Students should review the websites of colleges to which they’re considering applying. They have a wealth of information, including admissions requirements, academic programs, curricula by major, athletic facilities, dining plans, residential options, campus amenities, and more. They are indispensable for college research.

Create Three Tiers of Colleges 

A common approach to developing a College List is to divide the colleges into three tiers. A student should be confident that they would be happy to attend any of the colleges on any of the tiers. A student shouldn’t bother to apply to any school that they have no intention of attending.

The three tiers are distinguished as follows:

  • Colleges to which the student will almost certainly be admitted and can afford
  • Colleges to which the student will probably be admitted and may be able to afford
  • Colleges that the student aspires to attend but at which they have only a small chance of admission (without taking affordability into account)

We refer to the three tiers as Likely, Target, and Reach. They differ by their academic standards for admission and their affordability. Students should compare their GPA and test scores to the data for a college’s last freshmen class. This is available from CDS and other sources. CDS breaks down data such as freshmen GPA and test scores into percentiles so students can see where they stand compared to the most recent students admitted at a college.

An overview of the three tiers is provided below:

  1. Likely: 75% Chance of Admission

Likely school is one at which the student’s academic record falls above the average GPA and test scores of last year’s freshmen. Applicants can feel confident that they’ll be admitted.

  1. Target: 50% Chance of Admission 

A Target school is one at which the applicant’s academic record falls at about the average level of last year’s freshmen. It’s reasonable to anticipate admission to these schools. However, there’s an unknown risk inherent in the varying number and quality of applications that a college receives from year to year. The availability of adequate financial aid is also uncertain at the time of application.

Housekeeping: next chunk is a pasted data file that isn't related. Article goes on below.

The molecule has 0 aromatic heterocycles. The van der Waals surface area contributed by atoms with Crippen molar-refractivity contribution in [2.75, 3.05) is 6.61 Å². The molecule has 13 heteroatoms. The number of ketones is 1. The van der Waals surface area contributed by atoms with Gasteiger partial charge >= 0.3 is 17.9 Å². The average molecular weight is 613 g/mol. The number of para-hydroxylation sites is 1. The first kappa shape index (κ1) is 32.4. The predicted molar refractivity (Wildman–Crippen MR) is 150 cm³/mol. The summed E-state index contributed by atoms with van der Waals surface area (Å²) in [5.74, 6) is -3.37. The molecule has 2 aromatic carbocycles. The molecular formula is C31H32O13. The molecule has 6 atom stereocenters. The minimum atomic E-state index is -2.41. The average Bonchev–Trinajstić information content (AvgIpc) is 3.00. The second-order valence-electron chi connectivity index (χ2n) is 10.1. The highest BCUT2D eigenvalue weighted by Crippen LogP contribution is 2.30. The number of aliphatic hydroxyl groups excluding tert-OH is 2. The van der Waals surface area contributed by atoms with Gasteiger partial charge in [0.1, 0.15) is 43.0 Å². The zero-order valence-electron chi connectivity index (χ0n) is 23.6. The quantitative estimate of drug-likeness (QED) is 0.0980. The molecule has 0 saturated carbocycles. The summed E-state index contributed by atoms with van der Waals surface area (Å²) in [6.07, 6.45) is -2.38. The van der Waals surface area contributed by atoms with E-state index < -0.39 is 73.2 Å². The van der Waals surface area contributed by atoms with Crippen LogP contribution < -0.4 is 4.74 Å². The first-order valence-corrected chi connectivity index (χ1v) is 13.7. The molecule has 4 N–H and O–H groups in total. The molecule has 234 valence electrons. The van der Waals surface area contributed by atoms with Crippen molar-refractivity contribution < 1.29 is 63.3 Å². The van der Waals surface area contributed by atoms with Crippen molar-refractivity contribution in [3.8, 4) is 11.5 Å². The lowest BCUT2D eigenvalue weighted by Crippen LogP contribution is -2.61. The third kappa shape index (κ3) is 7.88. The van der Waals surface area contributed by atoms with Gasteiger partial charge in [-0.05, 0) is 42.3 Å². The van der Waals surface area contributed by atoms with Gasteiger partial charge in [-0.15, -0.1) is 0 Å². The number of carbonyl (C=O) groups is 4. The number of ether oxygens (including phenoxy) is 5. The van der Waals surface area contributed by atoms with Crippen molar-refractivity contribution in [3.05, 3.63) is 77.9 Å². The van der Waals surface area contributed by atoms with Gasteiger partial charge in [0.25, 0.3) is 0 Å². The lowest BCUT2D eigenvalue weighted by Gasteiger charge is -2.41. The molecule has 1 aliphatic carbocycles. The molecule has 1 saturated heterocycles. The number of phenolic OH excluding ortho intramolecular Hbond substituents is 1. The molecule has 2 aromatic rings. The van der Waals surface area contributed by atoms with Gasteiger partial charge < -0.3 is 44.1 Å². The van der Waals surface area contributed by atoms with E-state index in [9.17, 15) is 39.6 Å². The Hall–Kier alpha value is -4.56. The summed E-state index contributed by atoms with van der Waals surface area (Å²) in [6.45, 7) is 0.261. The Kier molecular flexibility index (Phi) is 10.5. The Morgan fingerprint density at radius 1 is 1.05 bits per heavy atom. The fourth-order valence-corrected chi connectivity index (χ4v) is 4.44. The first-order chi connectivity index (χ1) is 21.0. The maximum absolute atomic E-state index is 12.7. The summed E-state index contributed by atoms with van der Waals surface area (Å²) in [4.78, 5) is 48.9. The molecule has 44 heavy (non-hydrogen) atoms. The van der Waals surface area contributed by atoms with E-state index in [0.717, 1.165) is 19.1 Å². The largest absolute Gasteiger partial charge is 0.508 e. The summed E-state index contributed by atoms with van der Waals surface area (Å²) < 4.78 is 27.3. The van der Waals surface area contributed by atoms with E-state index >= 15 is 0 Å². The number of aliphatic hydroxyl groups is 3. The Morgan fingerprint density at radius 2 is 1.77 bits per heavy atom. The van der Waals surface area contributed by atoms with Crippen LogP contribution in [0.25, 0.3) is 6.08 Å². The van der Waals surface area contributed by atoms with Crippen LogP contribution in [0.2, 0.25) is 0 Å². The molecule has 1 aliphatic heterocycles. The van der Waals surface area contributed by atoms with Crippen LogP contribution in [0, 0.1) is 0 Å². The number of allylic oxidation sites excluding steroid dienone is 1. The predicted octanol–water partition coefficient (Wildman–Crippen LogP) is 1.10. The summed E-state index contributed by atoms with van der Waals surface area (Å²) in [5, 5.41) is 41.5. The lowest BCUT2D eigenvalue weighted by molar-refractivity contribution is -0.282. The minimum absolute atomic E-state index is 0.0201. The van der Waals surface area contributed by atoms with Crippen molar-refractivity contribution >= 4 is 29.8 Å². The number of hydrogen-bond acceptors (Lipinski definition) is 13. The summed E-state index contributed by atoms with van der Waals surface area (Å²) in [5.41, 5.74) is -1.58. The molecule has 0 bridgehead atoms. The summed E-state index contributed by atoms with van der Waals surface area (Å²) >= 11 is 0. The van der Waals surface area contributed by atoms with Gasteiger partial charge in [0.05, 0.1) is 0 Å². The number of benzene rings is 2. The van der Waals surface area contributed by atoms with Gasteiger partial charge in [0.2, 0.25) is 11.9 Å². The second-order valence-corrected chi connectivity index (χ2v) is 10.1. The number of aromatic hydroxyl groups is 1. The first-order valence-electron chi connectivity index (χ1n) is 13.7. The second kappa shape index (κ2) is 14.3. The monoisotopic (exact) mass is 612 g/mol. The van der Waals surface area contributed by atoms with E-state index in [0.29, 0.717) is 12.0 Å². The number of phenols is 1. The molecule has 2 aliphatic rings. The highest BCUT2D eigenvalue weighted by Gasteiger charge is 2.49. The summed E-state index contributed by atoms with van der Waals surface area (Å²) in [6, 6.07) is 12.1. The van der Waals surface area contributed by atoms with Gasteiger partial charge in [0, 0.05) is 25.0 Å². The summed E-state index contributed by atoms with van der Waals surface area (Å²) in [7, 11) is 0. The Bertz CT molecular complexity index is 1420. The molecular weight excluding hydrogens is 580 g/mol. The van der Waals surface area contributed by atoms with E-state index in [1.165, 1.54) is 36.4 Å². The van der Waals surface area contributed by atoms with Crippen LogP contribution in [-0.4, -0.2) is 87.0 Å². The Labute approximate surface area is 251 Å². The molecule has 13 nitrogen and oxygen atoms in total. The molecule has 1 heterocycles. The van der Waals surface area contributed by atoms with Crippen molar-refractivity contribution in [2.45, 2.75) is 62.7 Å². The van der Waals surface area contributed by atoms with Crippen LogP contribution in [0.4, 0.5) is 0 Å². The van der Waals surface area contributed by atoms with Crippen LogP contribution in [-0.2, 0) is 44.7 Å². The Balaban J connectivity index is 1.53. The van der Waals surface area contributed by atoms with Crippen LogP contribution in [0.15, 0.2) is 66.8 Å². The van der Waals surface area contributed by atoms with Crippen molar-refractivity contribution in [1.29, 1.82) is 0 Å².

1. Reach: 25% Chance of Admission 

Reach schools (Dream schools) are those that the student aspires to attend but at which they have only a small chance of admission. The applicant’s academic record places them at the lower end of last year’s successful applicants, but not so low that they won’t even be considered. Students who don’t apply to their dream school will regret it even if the chances of acceptance are low.

Have an Edge Over Competitors

Essays, interviews, letters of recommendation, and extracurricular activities are all means by which a student can distinguish themselves from other applicants who have similar academic records. Of these, essays have the most potential to improve a student’s case for admission.

With Target and Reach schools, the chance of admission is substantially improved by a strong hook, which is a talent, skill, or other trait that qualifies the student to fill a need at the college.

An applicant needs to be emotionally prepared to be rejected by Target and Reach schools. Nobody likes rejection, but by striving to attend the best of the colleges that fit them, applicants must gamble on rejection.

Early Application Programs

The process of identifying the colleges that fit the student best and narrowing them down to a few in each tier is difficult and time-consuming. Adding to the complexity is the need to consider Early Application programs, including Early Decision, Early Action, Restricted Early Action, and Single-Choice Early Action.

The chance of acceptance by many colleges is improved significantly if the student applies in the early cycle. However, it’s important to choose Early Application opportunities carefully because they vary widely in their terms and options. For example, in an Early Decision program, a student makes a commitment to a first-choice institution where, if admitted, they must enroll. They must withdraw all other applications.

The arduous process of constructing an effective College List is worth the effort, since the outcome will be acceptance at one or more of the colleges that fit the student best. It’s a significant step in the achievement of a student’s educational goals.

Conversations with an Admit you to College consultant help students to recognize the right colleges for them and to construct an effective College List. We’re good at what we do; we make applying to colleges a smoother and more productive process. We offer the opportunity for families to get expert advice from an unbiased professional about the most important milestone in a young person’s life.